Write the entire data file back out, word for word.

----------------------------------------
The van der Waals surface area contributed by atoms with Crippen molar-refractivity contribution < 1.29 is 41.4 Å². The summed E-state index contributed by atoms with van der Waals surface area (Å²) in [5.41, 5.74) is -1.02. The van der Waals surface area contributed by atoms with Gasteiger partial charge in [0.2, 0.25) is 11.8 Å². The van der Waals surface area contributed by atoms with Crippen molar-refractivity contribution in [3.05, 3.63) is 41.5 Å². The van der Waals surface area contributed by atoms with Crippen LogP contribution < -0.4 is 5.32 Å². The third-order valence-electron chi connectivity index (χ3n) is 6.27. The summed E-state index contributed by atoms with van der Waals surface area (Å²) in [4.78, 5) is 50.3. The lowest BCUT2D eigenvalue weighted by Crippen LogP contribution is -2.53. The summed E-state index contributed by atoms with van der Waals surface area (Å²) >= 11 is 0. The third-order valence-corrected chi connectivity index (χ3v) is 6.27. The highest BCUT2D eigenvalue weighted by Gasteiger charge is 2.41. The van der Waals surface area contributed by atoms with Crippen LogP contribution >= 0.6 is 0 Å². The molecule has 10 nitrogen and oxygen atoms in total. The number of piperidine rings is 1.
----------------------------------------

The van der Waals surface area contributed by atoms with Crippen molar-refractivity contribution < 1.29 is 41.4 Å². The summed E-state index contributed by atoms with van der Waals surface area (Å²) in [5.41, 5.74) is -1.02. The van der Waals surface area contributed by atoms with Gasteiger partial charge in [0.2, 0.25) is 11.8 Å². The van der Waals surface area contributed by atoms with Crippen molar-refractivity contribution in [3.05, 3.63) is 41.5 Å². The van der Waals surface area contributed by atoms with Crippen LogP contribution < -0.4 is 5.32 Å². The third-order valence-electron chi connectivity index (χ3n) is 6.27. The summed E-state index contributed by atoms with van der Waals surface area (Å²) in [4.78, 5) is 50.3. The lowest BCUT2D eigenvalue weighted by Crippen LogP contribution is -2.53. The summed E-state index contributed by atoms with van der Waals surface area (Å²) >= 11 is 0. The third-order valence-corrected chi connectivity index (χ3v) is 6.27. The highest BCUT2D eigenvalue weighted by Gasteiger charge is 2.41. The van der Waals surface area contributed by atoms with Crippen LogP contribution >= 0.6 is 0 Å². The molecule has 10 nitrogen and oxygen atoms in total. The number of piperidine rings is 1.